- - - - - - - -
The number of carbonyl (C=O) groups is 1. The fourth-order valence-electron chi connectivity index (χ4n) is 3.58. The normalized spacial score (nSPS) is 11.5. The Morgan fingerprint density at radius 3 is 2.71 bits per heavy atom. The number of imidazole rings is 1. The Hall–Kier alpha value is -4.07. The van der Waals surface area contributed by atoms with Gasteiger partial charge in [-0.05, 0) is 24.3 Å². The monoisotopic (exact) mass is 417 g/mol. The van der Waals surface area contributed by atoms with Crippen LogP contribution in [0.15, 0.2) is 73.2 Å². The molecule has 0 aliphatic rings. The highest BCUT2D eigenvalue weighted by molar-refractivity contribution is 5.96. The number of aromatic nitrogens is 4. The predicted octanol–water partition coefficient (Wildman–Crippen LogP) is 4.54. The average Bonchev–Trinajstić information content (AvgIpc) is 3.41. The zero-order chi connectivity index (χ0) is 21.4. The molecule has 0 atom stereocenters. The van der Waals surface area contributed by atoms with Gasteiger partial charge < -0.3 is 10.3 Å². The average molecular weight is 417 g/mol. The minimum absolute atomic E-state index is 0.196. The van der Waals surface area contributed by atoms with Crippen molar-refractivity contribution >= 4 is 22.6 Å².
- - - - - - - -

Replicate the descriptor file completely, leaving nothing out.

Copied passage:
The number of carbonyl (C=O) groups is 1. The fourth-order valence-electron chi connectivity index (χ4n) is 3.58. The normalized spacial score (nSPS) is 11.5. The Morgan fingerprint density at radius 3 is 2.71 bits per heavy atom. The number of imidazole rings is 1. The Hall–Kier alpha value is -4.07. The van der Waals surface area contributed by atoms with Gasteiger partial charge in [-0.05, 0) is 24.3 Å². The monoisotopic (exact) mass is 417 g/mol. The van der Waals surface area contributed by atoms with Crippen LogP contribution in [0.15, 0.2) is 73.2 Å². The molecule has 0 aliphatic rings. The highest BCUT2D eigenvalue weighted by molar-refractivity contribution is 5.96. The number of aromatic nitrogens is 4. The predicted octanol–water partition coefficient (Wildman–Crippen LogP) is 4.54. The average Bonchev–Trinajstić information content (AvgIpc) is 3.41. The zero-order chi connectivity index (χ0) is 21.4. The molecule has 0 atom stereocenters. The van der Waals surface area contributed by atoms with Gasteiger partial charge < -0.3 is 10.3 Å². The average molecular weight is 417 g/mol. The minimum absolute atomic E-state index is 0.196. The van der Waals surface area contributed by atoms with Crippen molar-refractivity contribution >= 4 is 22.6 Å².